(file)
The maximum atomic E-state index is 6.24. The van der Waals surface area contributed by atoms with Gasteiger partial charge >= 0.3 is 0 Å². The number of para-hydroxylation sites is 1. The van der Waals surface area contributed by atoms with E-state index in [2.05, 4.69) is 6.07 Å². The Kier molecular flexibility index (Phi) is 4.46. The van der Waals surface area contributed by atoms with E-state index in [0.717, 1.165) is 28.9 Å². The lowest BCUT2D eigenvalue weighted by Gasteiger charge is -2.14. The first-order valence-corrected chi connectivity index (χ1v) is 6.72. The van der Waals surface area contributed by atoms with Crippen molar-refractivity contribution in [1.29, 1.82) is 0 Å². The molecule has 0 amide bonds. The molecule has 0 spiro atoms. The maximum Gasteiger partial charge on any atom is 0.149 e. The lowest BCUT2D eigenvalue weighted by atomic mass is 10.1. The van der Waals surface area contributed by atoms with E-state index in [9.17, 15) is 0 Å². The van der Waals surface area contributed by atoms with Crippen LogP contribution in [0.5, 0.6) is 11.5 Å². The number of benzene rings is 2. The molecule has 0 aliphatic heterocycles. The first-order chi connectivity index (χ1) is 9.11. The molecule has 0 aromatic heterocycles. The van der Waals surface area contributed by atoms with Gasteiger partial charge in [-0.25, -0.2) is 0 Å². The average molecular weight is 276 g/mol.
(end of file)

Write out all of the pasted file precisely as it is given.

The maximum atomic E-state index is 6.24. The van der Waals surface area contributed by atoms with Gasteiger partial charge >= 0.3 is 0 Å². The number of para-hydroxylation sites is 1. The van der Waals surface area contributed by atoms with E-state index in [2.05, 4.69) is 6.07 Å². The Kier molecular flexibility index (Phi) is 4.46. The van der Waals surface area contributed by atoms with E-state index in [0.717, 1.165) is 28.9 Å². The lowest BCUT2D eigenvalue weighted by Gasteiger charge is -2.14. The first-order valence-corrected chi connectivity index (χ1v) is 6.72. The van der Waals surface area contributed by atoms with Crippen molar-refractivity contribution in [1.29, 1.82) is 0 Å². The molecule has 0 amide bonds. The molecule has 0 spiro atoms. The maximum Gasteiger partial charge on any atom is 0.149 e. The lowest BCUT2D eigenvalue weighted by atomic mass is 10.1. The van der Waals surface area contributed by atoms with E-state index in [9.17, 15) is 0 Å². The van der Waals surface area contributed by atoms with Crippen LogP contribution in [0.5, 0.6) is 11.5 Å². The number of benzene rings is 2. The molecule has 0 aliphatic heterocycles. The first-order chi connectivity index (χ1) is 9.11. The molecule has 0 aromatic heterocycles. The van der Waals surface area contributed by atoms with Gasteiger partial charge in [-0.25, -0.2) is 0 Å². The average molecular weight is 276 g/mol.